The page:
It is a rocky time for artists and arts organizations, for sure. Cancellations of exhibits, art festivals, music festivals, plays, dance performances, concerts. and gigs at bars and other venues is definitely a challenge for everybody. But there is help out there. Federal and state programs are available for self-employed artists and arts organizations. Pat Companero has a handle on all of this and is eager to help. You can email her at firstname.lastname@example.org
The Arrowhead Regional Arts Council and Springboard for the Arts are great resources, too, and both have developed special grants for artists and arts organizations during this time. Also, check out the Artist Relief Fund, which is offering $5,000 grants to artists.
And, being human, we can’t help noticing that spring is coming anyway, and we still laugh at each other’s jokes, even if they’re virtual or on the phone, wave when we see friends on our walks, stand in wonder as the pink moon floats overhead …
And so, just for some levity and silliness: “This Too Shall Pass Rube Goldberg Machine.”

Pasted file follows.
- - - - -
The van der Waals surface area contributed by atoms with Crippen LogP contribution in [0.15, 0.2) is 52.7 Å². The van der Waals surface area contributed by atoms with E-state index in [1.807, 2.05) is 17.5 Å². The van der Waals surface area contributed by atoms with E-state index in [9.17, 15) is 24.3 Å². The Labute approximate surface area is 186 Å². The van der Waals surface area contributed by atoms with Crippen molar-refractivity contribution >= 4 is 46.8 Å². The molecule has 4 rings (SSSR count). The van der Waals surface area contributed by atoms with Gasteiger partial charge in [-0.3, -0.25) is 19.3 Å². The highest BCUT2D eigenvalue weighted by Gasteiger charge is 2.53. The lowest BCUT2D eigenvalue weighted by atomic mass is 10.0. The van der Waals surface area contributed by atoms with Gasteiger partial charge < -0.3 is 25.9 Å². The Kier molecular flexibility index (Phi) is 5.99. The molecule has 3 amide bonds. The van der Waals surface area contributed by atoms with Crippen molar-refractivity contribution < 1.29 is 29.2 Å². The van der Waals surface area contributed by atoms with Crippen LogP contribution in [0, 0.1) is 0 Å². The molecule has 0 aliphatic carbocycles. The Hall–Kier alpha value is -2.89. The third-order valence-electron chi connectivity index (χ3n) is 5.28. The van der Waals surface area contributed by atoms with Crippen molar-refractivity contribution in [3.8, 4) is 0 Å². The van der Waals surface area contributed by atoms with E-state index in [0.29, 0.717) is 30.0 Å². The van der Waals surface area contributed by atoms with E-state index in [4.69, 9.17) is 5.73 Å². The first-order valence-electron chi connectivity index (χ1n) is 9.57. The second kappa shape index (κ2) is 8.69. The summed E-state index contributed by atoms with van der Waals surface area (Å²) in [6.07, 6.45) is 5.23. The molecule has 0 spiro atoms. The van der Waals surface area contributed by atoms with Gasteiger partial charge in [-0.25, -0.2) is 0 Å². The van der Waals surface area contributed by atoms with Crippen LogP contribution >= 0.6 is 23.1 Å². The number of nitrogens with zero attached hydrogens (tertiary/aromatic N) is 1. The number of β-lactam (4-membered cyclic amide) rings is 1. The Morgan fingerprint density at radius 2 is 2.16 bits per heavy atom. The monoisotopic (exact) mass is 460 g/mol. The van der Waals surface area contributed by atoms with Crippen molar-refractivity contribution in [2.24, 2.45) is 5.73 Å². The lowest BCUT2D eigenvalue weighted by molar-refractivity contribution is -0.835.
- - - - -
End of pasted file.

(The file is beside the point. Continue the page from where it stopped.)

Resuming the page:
And since this is Easter weekend, let’s give a bow to the Easter bunny, here captured in this photo of the bunny collection of Duluth raku artists Richard Gruchalla and Carrie Rosetti.
And here’s a bow to sadness and greatness, as we find out that legendary American folksinger John Prine died of complications from Covid-19 this week. He was 73. To read about him, details of his life and a few interviews, click here.
Betsy Bowen put it this way:
Another great way to pay homage to John Prine is to listen to his music. Here’s his Tiny Desk Concert, recorded in 2018 in the NPR studios.
In this Tiny Desk concert he plays four songs, including “All The Best.” And for your pleasure, click around on the site and listen to more, if you wish. What a gift he was to us.
Our photographers have been out and about, or staying at home, sifting through past work. We get to enjoy both. First, wildlife:
And here are a few fun photos we found:
The Full Pink Moon:
Landscapes and Waterscapes:
And finally, we found this:
Have a good weekend, everyone. Be safe. Be smart. Be well.
P.S. Email me with ideas/links for next week’s blog– email@example.com
P.P.S. If you would like to contribute to NorthShore ArtScene, click on the logo below. And thank you!